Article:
South Central: Anchorage & Valdez

Because so many people dream of visiting Alaska, it makes sense to hold meetings here, says Julie Dodds, director of convention sales for the Anchorage Convention and Visitors Bureau. The destination has several distinct advantages.

“You have your meeting, and you offer delegates something different and exciting, while still being affordable and in the United States,” she says. “We offer the best of both worlds.”

In Anchorage, the best of both worlds also means big-city event facilities bordered by spectacular natural beauty. The 200,000-square-foot Dena’ina Civic and Convention Center opened in late 2008, and has floor-to-ceiling windows, skylights and views of the Chugach Mountains. Alaska Native artwork and modern design distinguish three levels of ballrooms and meeting venues; a 50,000-square-foot exhibit hall holds nearly 300 trade-show booths or seats 5,000 theater-style. Recent interior renovations updated Anchorage’s other main facility, the William A. Egan Civic and Convention Center, a venue with 45,000 sq. ft. of versatile function space.

Downtown Anchorage has more than 3,000 hotel rooms, many in the four main convention properties: the 547-room Hotel Captain Cook, 600-room Hilton Anchorage, 390-room Anchorage Marriott Downtown and 370-room Sheraton Anchorage Hotel and Spa. Steps away are endless cultural and recreational outings.

“What’s nice about Anchorage is that you can experience Alaska whether you have one day, three days, five days or seven days. It just depends on how far out you want to go,” Dodds says.

For starters, the Anchorage Museum at Rasmuson Center opened its new Smithsonian Arctic Studies Center last year. It features 600 never-before-displayed artifacts. Nearby, the Tony Knowles Coastal Trail stretches 11 miles from downtown to Kincaid Park, and a new audio tour by Lifetime Adventures Alaska details sites along the way. Salmon Berry Tours’ two-hour Chocolate City Circuit showcases the city’s sweet side with a tour and truffle tastings. The company is also among several operating outdoor excursions in the area.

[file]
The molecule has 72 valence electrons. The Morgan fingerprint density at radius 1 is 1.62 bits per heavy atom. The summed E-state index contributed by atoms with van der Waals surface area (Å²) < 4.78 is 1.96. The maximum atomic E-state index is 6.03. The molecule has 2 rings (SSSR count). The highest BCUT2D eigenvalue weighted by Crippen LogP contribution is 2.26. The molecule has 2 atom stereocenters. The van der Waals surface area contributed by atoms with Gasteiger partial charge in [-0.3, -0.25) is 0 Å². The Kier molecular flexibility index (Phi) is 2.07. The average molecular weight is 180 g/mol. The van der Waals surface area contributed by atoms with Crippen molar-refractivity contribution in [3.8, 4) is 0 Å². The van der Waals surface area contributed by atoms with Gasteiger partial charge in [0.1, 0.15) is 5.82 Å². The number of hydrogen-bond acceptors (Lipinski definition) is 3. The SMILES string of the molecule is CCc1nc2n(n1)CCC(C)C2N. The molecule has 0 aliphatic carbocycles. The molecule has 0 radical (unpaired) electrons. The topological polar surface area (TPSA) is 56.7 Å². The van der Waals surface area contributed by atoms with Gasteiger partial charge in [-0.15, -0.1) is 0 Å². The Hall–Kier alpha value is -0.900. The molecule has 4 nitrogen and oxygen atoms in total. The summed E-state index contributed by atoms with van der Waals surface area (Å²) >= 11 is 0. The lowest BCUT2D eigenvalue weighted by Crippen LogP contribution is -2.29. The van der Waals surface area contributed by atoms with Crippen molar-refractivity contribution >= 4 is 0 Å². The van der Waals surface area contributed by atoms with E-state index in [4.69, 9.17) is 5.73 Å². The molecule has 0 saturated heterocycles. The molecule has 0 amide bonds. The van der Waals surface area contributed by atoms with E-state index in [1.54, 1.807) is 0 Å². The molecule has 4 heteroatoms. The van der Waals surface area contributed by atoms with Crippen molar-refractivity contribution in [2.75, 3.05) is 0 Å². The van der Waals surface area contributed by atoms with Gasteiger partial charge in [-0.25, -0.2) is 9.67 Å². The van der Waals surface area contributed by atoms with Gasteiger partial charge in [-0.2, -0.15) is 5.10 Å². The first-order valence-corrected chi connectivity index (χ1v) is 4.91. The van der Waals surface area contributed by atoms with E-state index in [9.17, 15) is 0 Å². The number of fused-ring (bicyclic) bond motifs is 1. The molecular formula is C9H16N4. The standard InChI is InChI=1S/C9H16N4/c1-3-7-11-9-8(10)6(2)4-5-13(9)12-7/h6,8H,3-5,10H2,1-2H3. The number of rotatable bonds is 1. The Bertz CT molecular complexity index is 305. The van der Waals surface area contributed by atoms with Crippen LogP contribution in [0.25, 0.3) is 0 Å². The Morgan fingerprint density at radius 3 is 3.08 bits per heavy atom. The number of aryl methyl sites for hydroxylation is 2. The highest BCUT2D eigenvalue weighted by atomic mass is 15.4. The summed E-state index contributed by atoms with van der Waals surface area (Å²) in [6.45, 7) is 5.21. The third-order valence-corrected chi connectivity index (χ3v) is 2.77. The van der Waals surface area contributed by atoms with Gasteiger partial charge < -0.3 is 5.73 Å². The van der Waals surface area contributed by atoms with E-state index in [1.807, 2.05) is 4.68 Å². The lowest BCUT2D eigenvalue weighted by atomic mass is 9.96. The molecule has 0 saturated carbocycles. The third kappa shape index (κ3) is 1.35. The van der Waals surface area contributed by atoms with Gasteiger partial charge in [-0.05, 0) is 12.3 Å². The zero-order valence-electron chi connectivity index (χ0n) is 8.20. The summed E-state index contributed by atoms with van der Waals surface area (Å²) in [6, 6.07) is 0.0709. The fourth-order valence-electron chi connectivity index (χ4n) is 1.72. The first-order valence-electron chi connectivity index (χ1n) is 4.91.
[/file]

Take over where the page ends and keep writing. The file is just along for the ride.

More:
Attendees save by meeting in Anchorage in the off-season, Dodds says, and groups convening in March might catch the start of the famous Iditarod Trail Sled Dog Race. Winter also attracts guests to Alyeska Resort, 40 miles from Anchorage, where 1,400 skiable acres, 304 guest rooms, a spa, several restaurants and 24,000 sq. ft. of meeting and event space await.

Valdez is tucked along a deepwater fjord in picturesque Prince William Sound, a 300-mile drive east of Anchorage. Adventure tours keep visitors busy here, as do exhibits at the Valdez Museum & Historical Archive.


   Alaska Railroad.

New theater seats were part of renovations completed at the 20,000-square-foot Valdez Civic Center in March. The facility seats up to 450 and has exhibit, ballroom and reception spaces. A covered outdoor venue at the city’s John Kelsey Municipal Dock is also available for summer banquets and events.

Southeast: Inside Passage (Juneau, Sitka & Ketchikan)

Juneau is just a two-hour flight from Seattle, five hours from Chicago and seven hours from Orlando, and that makes Alaska’s capital city a convenient point of entry for exploring.

“Groups that meet here have very easy access to all those iconic Alaskan experiences,” says Ken Hill, convention sales manager for the Juneau Convention & Visitors Bureau. “This is particularly important for people who are attending from out of state for national or regional events.”

Surrounded by the Tongass National Forest and a 1,500-square-mile glacial ice field, Juneau earns headlines for its remarkable landscapes. The Mendenhall Glacier is a top stop, and guests take the Mount Roberts Tramway to private events at 1,800 feet. Alaska Powder Descents’ winter heli-ski outings and Alaska Zipline Adventures’ canopy tour are two of the area’s most exciting new alternatives for team-building outings.

Juneau’s downtown is friendly for those traveling on foot, and many whale-watching, dog-sledding and fishing tours depart from the docks here. Centennial Hall Convention Center is Juneau’s major gathering point for groups. It has four meeting rooms, and its 12,389-square-foot Sheffield Ballroom can be divided into three separate venues.

Many inns and eateries have event space as well, including the Hangar on the Wharf, Prospector Hotel and Westmark Baranof Hotel, as do the Alaska State Museum, Glacier Gardens and other cultural favorites.

Hill dispels the myth that summer cruise ships mean a shortage of visitor opportunities in Juneau.